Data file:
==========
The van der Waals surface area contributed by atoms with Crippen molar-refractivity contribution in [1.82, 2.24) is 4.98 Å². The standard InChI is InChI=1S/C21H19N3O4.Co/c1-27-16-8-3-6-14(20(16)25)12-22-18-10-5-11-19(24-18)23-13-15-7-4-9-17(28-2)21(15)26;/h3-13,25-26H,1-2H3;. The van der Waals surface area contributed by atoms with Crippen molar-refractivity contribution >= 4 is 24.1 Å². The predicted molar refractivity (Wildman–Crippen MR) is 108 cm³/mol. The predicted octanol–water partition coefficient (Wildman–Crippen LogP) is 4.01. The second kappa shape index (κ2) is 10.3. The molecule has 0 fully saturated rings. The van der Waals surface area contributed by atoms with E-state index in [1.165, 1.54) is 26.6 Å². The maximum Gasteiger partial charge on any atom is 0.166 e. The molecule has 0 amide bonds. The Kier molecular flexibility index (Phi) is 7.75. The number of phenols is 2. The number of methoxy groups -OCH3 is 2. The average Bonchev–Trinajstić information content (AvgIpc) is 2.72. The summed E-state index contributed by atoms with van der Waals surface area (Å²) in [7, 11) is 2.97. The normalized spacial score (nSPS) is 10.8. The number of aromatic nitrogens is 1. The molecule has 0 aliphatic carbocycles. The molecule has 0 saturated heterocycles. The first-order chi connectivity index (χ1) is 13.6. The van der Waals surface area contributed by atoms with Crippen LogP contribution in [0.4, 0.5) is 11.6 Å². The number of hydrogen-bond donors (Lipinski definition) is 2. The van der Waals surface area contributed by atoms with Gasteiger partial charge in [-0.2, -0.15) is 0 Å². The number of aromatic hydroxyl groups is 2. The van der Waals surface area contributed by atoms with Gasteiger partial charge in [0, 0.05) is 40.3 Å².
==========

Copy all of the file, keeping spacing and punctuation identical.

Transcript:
The van der Waals surface area contributed by atoms with Crippen molar-refractivity contribution in [1.82, 2.24) is 4.98 Å². The standard InChI is InChI=1S/C21H19N3O4.Co/c1-27-16-8-3-6-14(20(16)25)12-22-18-10-5-11-19(24-18)23-13-15-7-4-9-17(28-2)21(15)26;/h3-13,25-26H,1-2H3;. The van der Waals surface area contributed by atoms with Crippen molar-refractivity contribution >= 4 is 24.1 Å². The predicted molar refractivity (Wildman–Crippen MR) is 108 cm³/mol. The predicted octanol–water partition coefficient (Wildman–Crippen LogP) is 4.01. The second kappa shape index (κ2) is 10.3. The molecule has 0 fully saturated rings. The van der Waals surface area contributed by atoms with E-state index in [1.165, 1.54) is 26.6 Å². The maximum Gasteiger partial charge on any atom is 0.166 e. The molecule has 0 amide bonds. The Kier molecular flexibility index (Phi) is 7.75. The number of phenols is 2. The number of methoxy groups -OCH3 is 2. The average Bonchev–Trinajstić information content (AvgIpc) is 2.72. The summed E-state index contributed by atoms with van der Waals surface area (Å²) in [7, 11) is 2.97. The normalized spacial score (nSPS) is 10.8. The number of aromatic nitrogens is 1. The molecule has 0 aliphatic carbocycles. The molecule has 0 saturated heterocycles. The first-order chi connectivity index (χ1) is 13.6. The van der Waals surface area contributed by atoms with Crippen LogP contribution in [0.4, 0.5) is 11.6 Å². The number of hydrogen-bond donors (Lipinski definition) is 2. The van der Waals surface area contributed by atoms with Gasteiger partial charge in [-0.2, -0.15) is 0 Å². The number of aromatic hydroxyl groups is 2. The van der Waals surface area contributed by atoms with Gasteiger partial charge in [0, 0.05) is 40.3 Å².